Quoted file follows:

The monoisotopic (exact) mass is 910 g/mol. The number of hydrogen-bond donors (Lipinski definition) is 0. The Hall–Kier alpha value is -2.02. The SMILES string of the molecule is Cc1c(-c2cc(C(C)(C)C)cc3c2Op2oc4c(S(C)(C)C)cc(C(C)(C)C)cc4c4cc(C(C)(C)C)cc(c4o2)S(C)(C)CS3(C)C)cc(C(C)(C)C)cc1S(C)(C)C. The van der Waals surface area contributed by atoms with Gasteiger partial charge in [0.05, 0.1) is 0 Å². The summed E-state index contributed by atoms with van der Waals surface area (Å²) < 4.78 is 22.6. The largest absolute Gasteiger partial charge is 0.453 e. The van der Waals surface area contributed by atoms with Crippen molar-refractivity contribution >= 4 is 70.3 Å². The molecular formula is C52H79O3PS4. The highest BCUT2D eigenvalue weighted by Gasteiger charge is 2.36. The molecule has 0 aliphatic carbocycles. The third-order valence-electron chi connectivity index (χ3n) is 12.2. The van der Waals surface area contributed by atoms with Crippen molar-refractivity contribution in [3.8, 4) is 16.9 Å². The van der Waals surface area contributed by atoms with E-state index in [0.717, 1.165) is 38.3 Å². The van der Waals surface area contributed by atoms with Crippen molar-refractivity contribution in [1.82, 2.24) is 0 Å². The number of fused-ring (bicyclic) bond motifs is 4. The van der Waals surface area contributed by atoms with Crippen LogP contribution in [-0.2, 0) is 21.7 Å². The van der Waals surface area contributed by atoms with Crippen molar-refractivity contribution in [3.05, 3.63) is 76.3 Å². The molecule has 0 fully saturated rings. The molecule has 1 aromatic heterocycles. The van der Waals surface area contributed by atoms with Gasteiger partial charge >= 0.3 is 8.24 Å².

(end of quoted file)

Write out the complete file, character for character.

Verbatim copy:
The monoisotopic (exact) mass is 910 g/mol. The number of hydrogen-bond donors (Lipinski definition) is 0. The Hall–Kier alpha value is -2.02. The SMILES string of the molecule is Cc1c(-c2cc(C(C)(C)C)cc3c2Op2oc4c(S(C)(C)C)cc(C(C)(C)C)cc4c4cc(C(C)(C)C)cc(c4o2)S(C)(C)CS3(C)C)cc(C(C)(C)C)cc1S(C)(C)C. The van der Waals surface area contributed by atoms with Gasteiger partial charge in [0.05, 0.1) is 0 Å². The summed E-state index contributed by atoms with van der Waals surface area (Å²) < 4.78 is 22.6. The largest absolute Gasteiger partial charge is 0.453 e. The van der Waals surface area contributed by atoms with Crippen molar-refractivity contribution >= 4 is 70.3 Å². The molecular formula is C52H79O3PS4. The highest BCUT2D eigenvalue weighted by Gasteiger charge is 2.36. The molecule has 0 aliphatic carbocycles. The third-order valence-electron chi connectivity index (χ3n) is 12.2. The van der Waals surface area contributed by atoms with Crippen molar-refractivity contribution in [3.8, 4) is 16.9 Å². The van der Waals surface area contributed by atoms with E-state index in [0.717, 1.165) is 38.3 Å². The van der Waals surface area contributed by atoms with Crippen molar-refractivity contribution in [1.82, 2.24) is 0 Å². The number of fused-ring (bicyclic) bond motifs is 4. The van der Waals surface area contributed by atoms with Crippen LogP contribution in [-0.2, 0) is 21.7 Å². The van der Waals surface area contributed by atoms with Crippen molar-refractivity contribution in [3.05, 3.63) is 76.3 Å². The molecule has 0 fully saturated rings. The molecule has 1 aromatic heterocycles. The van der Waals surface area contributed by atoms with Gasteiger partial charge >= 0.3 is 8.24 Å².